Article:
‘Dangerous People Are Coming Here and the Good People Are Dying,’ Trump Warns in Texas Visit – The New York Times
With his immigration proposals, Mr. Castro, who has also served as mayor of San Antonio, is trying to position himself in the race for his party’s nomination as the candidate who can best combat Mr. Trump’s contentious border policies.
Supporters of Mr. Castro say his background, including his deep ties to this border state — his mother, Rosie Castro, is a civil rights activist who was among the leaders of the La Raza Unida political party — position him to address immigration issues. Some Democratic strategists also view his presence in the race, along with that of the former Texas congressman Beto O’Rourke, as instrumental not just in pushing immigration to the fore but also in mobilizing Latino voters in Texas and elsewhere.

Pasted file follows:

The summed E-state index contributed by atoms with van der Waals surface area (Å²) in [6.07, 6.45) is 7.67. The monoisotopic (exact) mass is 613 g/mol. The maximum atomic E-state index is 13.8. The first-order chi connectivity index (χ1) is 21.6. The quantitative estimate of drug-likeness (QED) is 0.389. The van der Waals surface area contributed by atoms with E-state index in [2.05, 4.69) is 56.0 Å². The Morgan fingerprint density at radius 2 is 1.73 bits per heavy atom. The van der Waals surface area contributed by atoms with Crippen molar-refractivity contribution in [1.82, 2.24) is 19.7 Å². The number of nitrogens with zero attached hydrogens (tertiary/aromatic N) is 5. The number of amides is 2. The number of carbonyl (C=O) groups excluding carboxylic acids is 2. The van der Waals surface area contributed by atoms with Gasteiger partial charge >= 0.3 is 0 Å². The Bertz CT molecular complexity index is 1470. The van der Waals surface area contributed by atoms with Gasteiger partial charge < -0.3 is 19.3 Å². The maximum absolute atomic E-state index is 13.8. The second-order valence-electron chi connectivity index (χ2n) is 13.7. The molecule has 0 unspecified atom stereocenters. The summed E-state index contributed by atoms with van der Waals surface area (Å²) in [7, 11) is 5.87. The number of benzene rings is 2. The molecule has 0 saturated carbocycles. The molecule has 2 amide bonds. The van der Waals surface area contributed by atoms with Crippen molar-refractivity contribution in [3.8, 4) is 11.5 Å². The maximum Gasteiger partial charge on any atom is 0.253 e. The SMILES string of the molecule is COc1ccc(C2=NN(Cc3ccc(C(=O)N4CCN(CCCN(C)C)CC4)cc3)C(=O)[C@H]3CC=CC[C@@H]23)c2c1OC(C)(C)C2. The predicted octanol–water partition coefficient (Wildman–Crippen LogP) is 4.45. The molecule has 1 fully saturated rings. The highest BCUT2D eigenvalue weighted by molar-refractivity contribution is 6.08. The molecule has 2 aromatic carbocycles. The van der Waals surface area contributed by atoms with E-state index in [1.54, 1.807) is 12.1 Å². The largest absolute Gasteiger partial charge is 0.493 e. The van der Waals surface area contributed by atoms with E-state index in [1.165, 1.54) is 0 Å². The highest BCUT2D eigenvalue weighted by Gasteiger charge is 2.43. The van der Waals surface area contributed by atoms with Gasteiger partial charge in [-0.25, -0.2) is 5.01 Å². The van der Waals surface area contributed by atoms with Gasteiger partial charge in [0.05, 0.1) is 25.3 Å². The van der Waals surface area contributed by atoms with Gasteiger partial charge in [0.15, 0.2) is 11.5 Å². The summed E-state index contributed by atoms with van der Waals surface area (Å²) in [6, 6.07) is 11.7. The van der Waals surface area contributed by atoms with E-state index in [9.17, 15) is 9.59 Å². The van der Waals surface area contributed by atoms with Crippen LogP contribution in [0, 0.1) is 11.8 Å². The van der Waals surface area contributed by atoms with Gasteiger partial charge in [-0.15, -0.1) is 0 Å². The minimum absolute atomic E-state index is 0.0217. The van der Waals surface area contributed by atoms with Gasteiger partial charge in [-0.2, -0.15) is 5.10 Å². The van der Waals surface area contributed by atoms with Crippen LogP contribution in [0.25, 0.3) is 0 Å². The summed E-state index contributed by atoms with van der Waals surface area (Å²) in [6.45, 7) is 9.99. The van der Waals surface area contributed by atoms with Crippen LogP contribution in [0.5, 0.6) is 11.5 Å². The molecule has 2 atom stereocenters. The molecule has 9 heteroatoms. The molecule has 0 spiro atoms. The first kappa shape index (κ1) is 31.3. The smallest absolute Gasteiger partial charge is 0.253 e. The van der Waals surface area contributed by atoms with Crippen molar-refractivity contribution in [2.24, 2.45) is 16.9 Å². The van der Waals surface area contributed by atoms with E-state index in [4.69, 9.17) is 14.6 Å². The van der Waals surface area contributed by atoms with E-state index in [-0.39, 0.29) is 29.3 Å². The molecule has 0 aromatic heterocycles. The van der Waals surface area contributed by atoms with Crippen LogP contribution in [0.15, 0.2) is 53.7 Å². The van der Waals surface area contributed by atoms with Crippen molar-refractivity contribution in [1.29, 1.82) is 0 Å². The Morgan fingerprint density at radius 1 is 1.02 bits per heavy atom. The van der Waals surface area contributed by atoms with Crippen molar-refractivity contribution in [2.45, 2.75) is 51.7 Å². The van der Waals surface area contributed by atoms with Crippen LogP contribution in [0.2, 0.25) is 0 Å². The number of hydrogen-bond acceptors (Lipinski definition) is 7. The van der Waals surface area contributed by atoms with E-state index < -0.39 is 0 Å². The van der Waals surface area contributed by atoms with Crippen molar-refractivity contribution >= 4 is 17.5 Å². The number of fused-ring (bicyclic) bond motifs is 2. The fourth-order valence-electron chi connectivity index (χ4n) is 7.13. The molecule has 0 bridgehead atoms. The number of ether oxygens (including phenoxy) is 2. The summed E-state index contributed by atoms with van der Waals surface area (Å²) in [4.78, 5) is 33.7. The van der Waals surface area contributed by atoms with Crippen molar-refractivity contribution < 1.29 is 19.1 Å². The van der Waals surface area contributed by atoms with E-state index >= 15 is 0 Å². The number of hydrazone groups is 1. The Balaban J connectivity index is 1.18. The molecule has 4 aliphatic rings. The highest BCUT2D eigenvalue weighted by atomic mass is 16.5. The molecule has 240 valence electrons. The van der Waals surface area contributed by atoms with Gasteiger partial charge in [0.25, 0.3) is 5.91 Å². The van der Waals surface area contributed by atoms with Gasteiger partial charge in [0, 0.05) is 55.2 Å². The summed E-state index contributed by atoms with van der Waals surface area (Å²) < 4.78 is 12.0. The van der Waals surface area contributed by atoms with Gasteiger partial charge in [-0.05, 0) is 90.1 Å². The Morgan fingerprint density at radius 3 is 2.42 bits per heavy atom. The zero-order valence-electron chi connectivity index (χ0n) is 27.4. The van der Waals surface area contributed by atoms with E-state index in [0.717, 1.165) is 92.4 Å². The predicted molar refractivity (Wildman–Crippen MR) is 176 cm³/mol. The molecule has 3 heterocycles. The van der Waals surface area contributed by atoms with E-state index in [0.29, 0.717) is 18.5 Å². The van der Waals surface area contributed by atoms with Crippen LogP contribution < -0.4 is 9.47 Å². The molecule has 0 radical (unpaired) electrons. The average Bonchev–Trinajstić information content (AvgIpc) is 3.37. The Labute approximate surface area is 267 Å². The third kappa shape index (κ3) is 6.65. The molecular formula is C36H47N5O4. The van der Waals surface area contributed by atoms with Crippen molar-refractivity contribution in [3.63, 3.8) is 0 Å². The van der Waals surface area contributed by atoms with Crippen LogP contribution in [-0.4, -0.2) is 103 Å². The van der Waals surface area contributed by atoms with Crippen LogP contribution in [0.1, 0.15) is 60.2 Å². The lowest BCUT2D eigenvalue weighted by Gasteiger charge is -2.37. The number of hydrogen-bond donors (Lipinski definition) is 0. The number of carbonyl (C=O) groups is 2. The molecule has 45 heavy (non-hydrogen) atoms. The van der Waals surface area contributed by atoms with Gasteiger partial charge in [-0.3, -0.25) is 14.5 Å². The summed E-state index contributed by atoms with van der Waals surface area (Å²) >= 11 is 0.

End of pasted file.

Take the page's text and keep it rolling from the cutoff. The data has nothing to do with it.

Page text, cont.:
“Texas is a Latino state, and we have two Texans on the ballot who are going to be turning out and galvanizing people from Texas,” said Mayra Macias, vice president of the Latino Victory Project. “But it’s also helping galvanize people, Latinos in particular, across the country because they are seeing these candidates talk about issues that affect us.”
The dual candidacies of Mr. Castro and Mr. O’Rourke are almost certain to place Texas squarely at the center of the increasingly heated immigration debate. But if immigration is at once a key campaign issue in Texas, and other states including California and Arizona, Republicans are betting that Mr. Trump’s anti-immigrant message will also resonate far from the southern border.
It was only two months ago that Mr. O’Rourke provided his own counterpoint to Mr. Trump’s border exhortations, with a rally in the border city of El Paso that coincided with one held by the president. “We are not safe because of walls but in spite of walls,” Mr. O’Rourke told supporters even as Mr. Trump was pressing to “finish the wall.”